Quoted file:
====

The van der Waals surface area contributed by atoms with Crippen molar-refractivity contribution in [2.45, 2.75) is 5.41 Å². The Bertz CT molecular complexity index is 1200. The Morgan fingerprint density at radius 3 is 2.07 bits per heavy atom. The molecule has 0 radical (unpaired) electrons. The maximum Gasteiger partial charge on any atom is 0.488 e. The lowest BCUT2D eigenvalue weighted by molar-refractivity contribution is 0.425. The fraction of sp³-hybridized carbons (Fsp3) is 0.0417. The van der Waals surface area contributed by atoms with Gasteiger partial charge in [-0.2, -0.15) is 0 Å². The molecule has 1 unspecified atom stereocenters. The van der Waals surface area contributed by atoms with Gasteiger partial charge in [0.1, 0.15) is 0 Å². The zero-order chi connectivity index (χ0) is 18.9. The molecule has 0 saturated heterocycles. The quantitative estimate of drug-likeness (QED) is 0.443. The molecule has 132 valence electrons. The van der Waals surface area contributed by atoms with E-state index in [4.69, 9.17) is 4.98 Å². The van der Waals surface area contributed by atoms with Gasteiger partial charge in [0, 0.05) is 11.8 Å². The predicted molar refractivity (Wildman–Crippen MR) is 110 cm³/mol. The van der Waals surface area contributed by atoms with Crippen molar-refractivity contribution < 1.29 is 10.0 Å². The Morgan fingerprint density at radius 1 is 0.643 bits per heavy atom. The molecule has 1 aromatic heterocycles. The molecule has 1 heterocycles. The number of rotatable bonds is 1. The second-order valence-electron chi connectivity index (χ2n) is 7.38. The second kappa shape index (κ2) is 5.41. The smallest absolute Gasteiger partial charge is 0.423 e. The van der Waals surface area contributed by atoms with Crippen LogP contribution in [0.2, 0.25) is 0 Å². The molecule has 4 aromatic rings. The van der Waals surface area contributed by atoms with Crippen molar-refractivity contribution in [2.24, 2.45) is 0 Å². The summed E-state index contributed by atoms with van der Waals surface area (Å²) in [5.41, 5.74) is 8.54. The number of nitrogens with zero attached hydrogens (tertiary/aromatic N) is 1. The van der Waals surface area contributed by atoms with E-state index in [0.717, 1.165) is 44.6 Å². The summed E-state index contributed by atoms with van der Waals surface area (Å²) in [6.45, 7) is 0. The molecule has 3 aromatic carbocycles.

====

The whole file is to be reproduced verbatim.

The van der Waals surface area contributed by atoms with Crippen molar-refractivity contribution in [2.45, 2.75) is 5.41 Å². The Bertz CT molecular complexity index is 1200. The Morgan fingerprint density at radius 3 is 2.07 bits per heavy atom. The molecule has 0 radical (unpaired) electrons. The maximum Gasteiger partial charge on any atom is 0.488 e. The lowest BCUT2D eigenvalue weighted by molar-refractivity contribution is 0.425. The fraction of sp³-hybridized carbons (Fsp3) is 0.0417. The van der Waals surface area contributed by atoms with Gasteiger partial charge in [-0.2, -0.15) is 0 Å². The molecule has 1 unspecified atom stereocenters. The van der Waals surface area contributed by atoms with Gasteiger partial charge in [0.1, 0.15) is 0 Å². The zero-order chi connectivity index (χ0) is 18.9. The molecule has 0 saturated heterocycles. The quantitative estimate of drug-likeness (QED) is 0.443. The molecule has 132 valence electrons. The van der Waals surface area contributed by atoms with E-state index in [4.69, 9.17) is 4.98 Å². The van der Waals surface area contributed by atoms with Gasteiger partial charge in [0, 0.05) is 11.8 Å². The predicted molar refractivity (Wildman–Crippen MR) is 110 cm³/mol. The van der Waals surface area contributed by atoms with Crippen molar-refractivity contribution < 1.29 is 10.0 Å². The Morgan fingerprint density at radius 1 is 0.643 bits per heavy atom. The molecule has 1 aromatic heterocycles. The molecule has 1 heterocycles. The number of rotatable bonds is 1. The second-order valence-electron chi connectivity index (χ2n) is 7.38. The second kappa shape index (κ2) is 5.41. The smallest absolute Gasteiger partial charge is 0.423 e. The van der Waals surface area contributed by atoms with Crippen LogP contribution in [0.2, 0.25) is 0 Å². The molecule has 4 aromatic rings. The van der Waals surface area contributed by atoms with Crippen molar-refractivity contribution in [2.24, 2.45) is 0 Å². The summed E-state index contributed by atoms with van der Waals surface area (Å²) in [5.41, 5.74) is 8.54. The number of nitrogens with zero attached hydrogens (tertiary/aromatic N) is 1. The van der Waals surface area contributed by atoms with E-state index in [0.717, 1.165) is 44.6 Å². The summed E-state index contributed by atoms with van der Waals surface area (Å²) in [6.45, 7) is 0. The molecule has 3 aromatic carbocycles.